The Queensland police have come under fire after a whistleblower leaked audio recordings, earlier this month, in which racist remarks were made about Australian minority communities, forcing an apology. However this incident cannot be viewed as an anomaly, but rather following a trend in a toxic environment that exists within the Queensland police.
Audio recordings, in which a number of Australian police officers in the city of Brisbane were revealed to have openly expressed racist views about black people, Indians, aboriginal Australians and discussed Islamaphobic theories about a Muslim takeover of white majority European nations. Heard in the conversations are comments that allude to fears of minority groups that are supposedly taking over Australia, in addition to remarks about “beating and burying” black people.
The comments, made by members of the Queensland Police Service (QPS), have since been condemned as “sickening and disturbing” by QPS’s acting deputy commissioner Mark Wheeler and an apology has been issued. However, days later, the Guardian revealed that Kerry Johnson, the QLD’s police head for its First Nations Unit, that deals with Aboriginal Australians, is now under investigation for alleged racism. Out of over 300 commissioner officers in QPS, not a single one of them identifies as indigenous, clearly outlining a lack of Aboriginal representation in the police. In October, the second top officer in the QPS was also accused of using racialised language against elderly leaders of the State’s indigenous communities.
For many black and indigenous Australians, such remarks, as racist as they are, don’t come as much of a surprise. According to Kevin Yow Yeh, Director of the Institute for Collaborative Race Research, the leaked audio recordings accurately represent the views of the Queensland police, he stated that “It’s very common for QPS to have this kind of commentary coming out of their workplace..This is who they are.”
A 22-year-old black woman, choosing to go by the name Rihanna in order to protect her identity, spoke of her own routine harassment by the Queensland police. Living in the State of Queensland she has experienced physical and verbal abuse at the hands of White Australian racists. Rihanna says that the harassment she has faced at the hands of the QLD police makes her feel “frustrated and targeted”. When asked whether she has reported hate crimes perpetrated against her, she simply stated that she felt “there was no use”.
She went on to say that “I routinely get pulled over by the cops”, adding that “they always make me explain why I’m driving a car registered under a white woman, they could easily say it’s not racist, but since when do they do this so frequently with others?”. For purposes of making the car insurance less expensive, her husband registered the car under his mother who is a white woman. This means that when the police run the plates they will see a white face and routinely pull Rihanna over, suspecting that she may have stolen the car. Rihanna’s husband Adam, who is also black, described the State of Queensland as “one of the most racist places on earth”, he elaborated by saying that “a lot of the time the racism is through gaslighting and isn’t direct, but other times people just come straight out with it and if you are black here, you know the police are just part of the racist system, just look at what they do to the aboriginals here.”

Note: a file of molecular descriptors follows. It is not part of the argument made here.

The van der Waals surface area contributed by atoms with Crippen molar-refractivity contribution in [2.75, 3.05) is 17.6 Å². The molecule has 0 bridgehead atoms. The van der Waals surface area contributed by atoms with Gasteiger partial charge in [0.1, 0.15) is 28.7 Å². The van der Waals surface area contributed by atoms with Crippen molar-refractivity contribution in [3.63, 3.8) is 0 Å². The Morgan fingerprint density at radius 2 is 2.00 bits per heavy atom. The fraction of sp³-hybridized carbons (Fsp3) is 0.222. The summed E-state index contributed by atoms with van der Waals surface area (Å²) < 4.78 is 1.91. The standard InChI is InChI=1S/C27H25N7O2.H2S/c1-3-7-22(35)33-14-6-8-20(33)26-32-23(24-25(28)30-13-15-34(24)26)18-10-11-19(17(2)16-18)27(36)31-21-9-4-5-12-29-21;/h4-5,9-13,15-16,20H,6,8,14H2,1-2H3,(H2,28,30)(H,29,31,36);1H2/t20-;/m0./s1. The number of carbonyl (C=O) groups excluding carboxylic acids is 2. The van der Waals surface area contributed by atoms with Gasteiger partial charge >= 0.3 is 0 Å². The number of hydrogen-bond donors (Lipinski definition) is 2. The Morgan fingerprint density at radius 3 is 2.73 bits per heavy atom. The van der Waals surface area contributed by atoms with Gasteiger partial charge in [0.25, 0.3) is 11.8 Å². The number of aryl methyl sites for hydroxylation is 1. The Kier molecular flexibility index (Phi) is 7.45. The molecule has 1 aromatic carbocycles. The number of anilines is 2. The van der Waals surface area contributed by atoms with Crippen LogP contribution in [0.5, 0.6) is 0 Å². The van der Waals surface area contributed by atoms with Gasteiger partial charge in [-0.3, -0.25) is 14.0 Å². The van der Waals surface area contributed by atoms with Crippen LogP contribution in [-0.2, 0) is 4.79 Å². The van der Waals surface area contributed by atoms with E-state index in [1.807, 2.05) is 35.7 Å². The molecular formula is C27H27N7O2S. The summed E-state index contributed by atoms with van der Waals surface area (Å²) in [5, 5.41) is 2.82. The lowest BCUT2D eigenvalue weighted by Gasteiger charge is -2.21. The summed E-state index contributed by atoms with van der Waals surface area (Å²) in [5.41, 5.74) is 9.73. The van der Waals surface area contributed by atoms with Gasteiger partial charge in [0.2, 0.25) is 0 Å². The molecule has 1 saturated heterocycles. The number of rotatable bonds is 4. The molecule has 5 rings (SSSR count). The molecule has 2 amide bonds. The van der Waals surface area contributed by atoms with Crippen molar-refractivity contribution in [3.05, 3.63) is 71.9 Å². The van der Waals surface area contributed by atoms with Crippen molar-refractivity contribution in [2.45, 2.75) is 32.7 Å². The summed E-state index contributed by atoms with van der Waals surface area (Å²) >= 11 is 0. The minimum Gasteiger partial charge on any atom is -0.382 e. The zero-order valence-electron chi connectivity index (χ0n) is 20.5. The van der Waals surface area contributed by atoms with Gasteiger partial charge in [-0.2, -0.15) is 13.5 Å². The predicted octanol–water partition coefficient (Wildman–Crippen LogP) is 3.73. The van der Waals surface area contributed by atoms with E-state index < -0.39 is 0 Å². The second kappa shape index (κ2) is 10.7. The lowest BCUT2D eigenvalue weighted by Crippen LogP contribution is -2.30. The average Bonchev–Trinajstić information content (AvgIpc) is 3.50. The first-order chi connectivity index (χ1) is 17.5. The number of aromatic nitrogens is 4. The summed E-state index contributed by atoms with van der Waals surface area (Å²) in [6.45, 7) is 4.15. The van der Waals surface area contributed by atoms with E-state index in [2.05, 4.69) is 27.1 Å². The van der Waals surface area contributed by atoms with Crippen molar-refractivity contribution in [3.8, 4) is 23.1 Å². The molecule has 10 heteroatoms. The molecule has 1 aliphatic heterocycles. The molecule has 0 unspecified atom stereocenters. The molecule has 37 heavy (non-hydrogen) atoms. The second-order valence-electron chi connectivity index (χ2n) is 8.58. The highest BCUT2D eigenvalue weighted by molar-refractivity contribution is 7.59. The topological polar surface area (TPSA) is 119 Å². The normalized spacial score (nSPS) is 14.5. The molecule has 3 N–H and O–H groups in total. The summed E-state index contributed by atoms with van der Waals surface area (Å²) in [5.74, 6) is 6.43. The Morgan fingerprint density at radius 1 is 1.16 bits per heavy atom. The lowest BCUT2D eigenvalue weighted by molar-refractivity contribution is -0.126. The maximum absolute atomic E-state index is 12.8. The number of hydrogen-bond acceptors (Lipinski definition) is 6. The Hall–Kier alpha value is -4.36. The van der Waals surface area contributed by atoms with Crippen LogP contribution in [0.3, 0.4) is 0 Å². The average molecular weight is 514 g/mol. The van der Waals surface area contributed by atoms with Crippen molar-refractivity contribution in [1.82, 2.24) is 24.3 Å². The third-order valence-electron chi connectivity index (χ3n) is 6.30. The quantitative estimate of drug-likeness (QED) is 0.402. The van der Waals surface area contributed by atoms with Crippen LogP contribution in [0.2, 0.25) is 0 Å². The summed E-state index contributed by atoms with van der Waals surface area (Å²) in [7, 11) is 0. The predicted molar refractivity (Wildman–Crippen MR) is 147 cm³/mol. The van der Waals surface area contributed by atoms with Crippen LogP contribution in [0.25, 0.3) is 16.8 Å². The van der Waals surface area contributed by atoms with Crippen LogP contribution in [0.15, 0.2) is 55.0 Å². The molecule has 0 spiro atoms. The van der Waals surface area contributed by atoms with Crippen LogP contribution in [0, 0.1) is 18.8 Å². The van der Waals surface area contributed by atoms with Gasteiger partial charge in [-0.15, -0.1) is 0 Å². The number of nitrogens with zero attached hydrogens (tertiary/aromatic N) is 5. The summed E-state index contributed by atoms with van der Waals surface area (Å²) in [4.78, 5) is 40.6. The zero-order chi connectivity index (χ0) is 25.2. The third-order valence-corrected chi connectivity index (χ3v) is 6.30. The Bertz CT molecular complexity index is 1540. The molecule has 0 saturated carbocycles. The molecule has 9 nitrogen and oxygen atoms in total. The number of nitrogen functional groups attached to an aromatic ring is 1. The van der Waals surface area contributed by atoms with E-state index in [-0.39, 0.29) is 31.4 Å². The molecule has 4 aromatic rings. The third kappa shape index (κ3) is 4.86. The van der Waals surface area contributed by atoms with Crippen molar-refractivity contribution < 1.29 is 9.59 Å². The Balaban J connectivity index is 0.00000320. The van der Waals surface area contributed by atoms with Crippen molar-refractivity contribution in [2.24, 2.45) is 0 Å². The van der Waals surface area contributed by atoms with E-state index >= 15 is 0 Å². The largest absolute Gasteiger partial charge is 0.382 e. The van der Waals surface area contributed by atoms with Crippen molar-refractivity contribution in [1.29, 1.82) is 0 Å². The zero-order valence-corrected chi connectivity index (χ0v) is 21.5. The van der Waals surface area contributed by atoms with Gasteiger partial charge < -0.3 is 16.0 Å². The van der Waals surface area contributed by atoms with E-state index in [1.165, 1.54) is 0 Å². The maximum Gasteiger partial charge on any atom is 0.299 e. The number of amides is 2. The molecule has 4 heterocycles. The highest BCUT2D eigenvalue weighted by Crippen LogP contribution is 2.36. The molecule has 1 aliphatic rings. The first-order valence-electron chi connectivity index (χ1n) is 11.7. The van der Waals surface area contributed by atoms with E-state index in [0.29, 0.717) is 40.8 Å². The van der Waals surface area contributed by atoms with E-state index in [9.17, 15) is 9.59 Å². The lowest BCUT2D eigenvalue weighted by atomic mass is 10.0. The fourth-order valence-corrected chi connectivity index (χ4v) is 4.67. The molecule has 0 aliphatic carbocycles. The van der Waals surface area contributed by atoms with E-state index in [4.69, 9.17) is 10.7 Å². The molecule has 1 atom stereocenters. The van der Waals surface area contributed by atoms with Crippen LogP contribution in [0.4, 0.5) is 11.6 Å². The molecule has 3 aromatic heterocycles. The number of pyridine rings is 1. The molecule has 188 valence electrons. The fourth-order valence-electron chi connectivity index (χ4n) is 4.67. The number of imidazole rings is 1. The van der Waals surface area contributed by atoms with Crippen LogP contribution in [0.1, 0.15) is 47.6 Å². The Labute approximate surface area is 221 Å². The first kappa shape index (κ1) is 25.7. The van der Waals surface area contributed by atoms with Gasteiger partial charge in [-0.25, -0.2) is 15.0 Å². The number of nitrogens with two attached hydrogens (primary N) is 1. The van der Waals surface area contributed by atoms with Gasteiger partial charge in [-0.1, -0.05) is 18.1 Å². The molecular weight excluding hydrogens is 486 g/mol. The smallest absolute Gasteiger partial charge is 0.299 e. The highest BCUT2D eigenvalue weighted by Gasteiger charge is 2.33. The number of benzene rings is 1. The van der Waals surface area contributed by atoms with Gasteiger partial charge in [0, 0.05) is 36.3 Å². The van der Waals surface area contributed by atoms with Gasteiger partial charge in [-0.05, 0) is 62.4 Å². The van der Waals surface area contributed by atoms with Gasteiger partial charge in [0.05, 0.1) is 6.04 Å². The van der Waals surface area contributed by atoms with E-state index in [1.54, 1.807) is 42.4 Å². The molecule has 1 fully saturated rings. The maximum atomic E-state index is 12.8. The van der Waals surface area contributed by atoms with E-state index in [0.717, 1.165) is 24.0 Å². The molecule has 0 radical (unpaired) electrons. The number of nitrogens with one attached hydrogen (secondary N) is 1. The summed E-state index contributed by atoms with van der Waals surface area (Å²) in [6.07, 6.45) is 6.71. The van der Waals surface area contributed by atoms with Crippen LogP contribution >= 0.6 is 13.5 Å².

Commenting on the leaked recordings Adam said; “Just look at the comments under the articles that have come out about this, almost all are from white Australians who support what had been said by the cops, their racism is clear to see and now the world has a glimpse into how they actually feel, not only the police but a lot of white Australians too”.
Although the Queensland police have repeatedly denied maintaining an environment of systemic racism, it is telling that the officers heard making racist remarks, in the recently leaked audio recordings, did so seemingly without fear of being called out by fellow officers. The Brisbane police watch house is known to be location where audio and video recordings are ongoing 24/7, the natural follow up question then has to be, if these sentiments shared by the officers were uncommon, why would they feel so comfortable to have such discussions,not only in a police facility, but one that is recording their every word.
In addition to this, the recently leaked audio recordings are not the first QPS racism scandal, far from it. In July 2021 there was another scandal, in which over 1,000 Queensland police officers were exposed as belonging to a Facebook group called ‘Defend the Blue’, where routine racist and sexist comments were made, prompting public calls to address the culture of the State police. Later that October, 11 officers were said to have been exposed for their racist and sexist remarks, in an internal investigation. The QPS stated that the officers were dealt with by their superiors, yet not a single officer lost their job.
It is not only that racist remarks have been made by members of the QPS, such as referring to Nigerians as “jigaboos” and painting indigenous Australians as inferior people, but this culture of racism can translate into real violence against minority communities. In late 2020 protests broke out in Brisbane, accusing the police of racist abuse, after a 49-year-old indigenous woman, Aunty Sherry Tilberoo, died in police custody. The latest indigenous Australian to die in QPS custody was in early November. At least 38 Aboriginal Australians died in Queensland police custody between July 2005 and the end of 2020.
For too long has this toxic environment existed for Queensland’s minority communities. There must be a genuine probe into the culture of the Queensland police force, calls for greater representation also must be heeded and the latest scandal cannot be ignored as a one-off case.